POLITICS: Teachers' Leaders Demand Extra 10 per Cent

Article excerpt

Britain's biggest teachers' union this morning demanded an inflation-busting 10 per cent pay rise for members.

The National Union of Teachers said the increase was necessary because young staff in much of the country cannot afford housing on their current salaries.

Teachers need either a 10 per cent rise for 2008 or a pounds 3,000 rise in their pay, whichever is the greater, the union said.

The demands followed warnings from the NUT's annual conference last month that teachers are prepared to strike in protest at Gordon Brown's plans to limit their pay rises to two per cent next year.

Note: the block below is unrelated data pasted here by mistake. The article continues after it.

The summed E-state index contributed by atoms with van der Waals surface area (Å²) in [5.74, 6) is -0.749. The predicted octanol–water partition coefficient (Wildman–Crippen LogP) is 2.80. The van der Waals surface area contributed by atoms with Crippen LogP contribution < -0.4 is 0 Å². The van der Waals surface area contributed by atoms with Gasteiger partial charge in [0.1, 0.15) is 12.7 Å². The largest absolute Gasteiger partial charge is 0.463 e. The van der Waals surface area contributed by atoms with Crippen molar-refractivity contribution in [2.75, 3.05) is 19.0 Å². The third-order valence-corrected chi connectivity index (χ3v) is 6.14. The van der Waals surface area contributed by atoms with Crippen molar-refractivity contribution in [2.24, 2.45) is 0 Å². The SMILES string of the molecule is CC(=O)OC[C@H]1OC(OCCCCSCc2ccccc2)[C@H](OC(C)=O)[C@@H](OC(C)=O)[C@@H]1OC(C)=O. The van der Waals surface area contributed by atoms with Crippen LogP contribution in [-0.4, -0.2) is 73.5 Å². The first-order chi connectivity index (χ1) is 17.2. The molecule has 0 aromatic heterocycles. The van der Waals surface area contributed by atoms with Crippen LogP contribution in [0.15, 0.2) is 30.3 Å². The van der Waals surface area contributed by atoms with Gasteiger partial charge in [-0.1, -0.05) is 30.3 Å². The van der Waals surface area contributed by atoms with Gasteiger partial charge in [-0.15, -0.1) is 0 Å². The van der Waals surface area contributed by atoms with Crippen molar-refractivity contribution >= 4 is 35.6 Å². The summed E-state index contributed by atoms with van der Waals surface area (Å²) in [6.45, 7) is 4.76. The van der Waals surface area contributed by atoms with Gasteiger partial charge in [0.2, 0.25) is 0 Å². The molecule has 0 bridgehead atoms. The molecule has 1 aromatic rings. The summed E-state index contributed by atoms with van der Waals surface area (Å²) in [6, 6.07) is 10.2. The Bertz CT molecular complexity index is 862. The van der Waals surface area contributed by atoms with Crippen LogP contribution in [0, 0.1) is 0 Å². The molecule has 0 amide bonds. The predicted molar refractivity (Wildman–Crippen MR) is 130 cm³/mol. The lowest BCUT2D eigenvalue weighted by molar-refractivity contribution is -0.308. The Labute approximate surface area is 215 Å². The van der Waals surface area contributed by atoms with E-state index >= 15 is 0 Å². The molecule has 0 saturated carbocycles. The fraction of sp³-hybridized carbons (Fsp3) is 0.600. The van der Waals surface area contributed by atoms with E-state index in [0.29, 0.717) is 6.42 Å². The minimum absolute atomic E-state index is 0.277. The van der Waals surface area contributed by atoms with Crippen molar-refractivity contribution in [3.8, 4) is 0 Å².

The union raised the prospect of joint industrial action across schools, hospitals and other public services over the Chancellor's proposed pay cap.

NUT general secretary Steve Sinnott said: "For more than 30 years, teaching has faced boom and bust. Each time salaries are brought more closely into line with that of comparable occupations, it is not very long until decline sets in yet again.

"This is an illustration of the failure of successive governments to recognise the importance of the teaching profession. It must stop. Much depends on ensuring we have a profession of the highest quality, both motivated and committed to doing the best for our children. …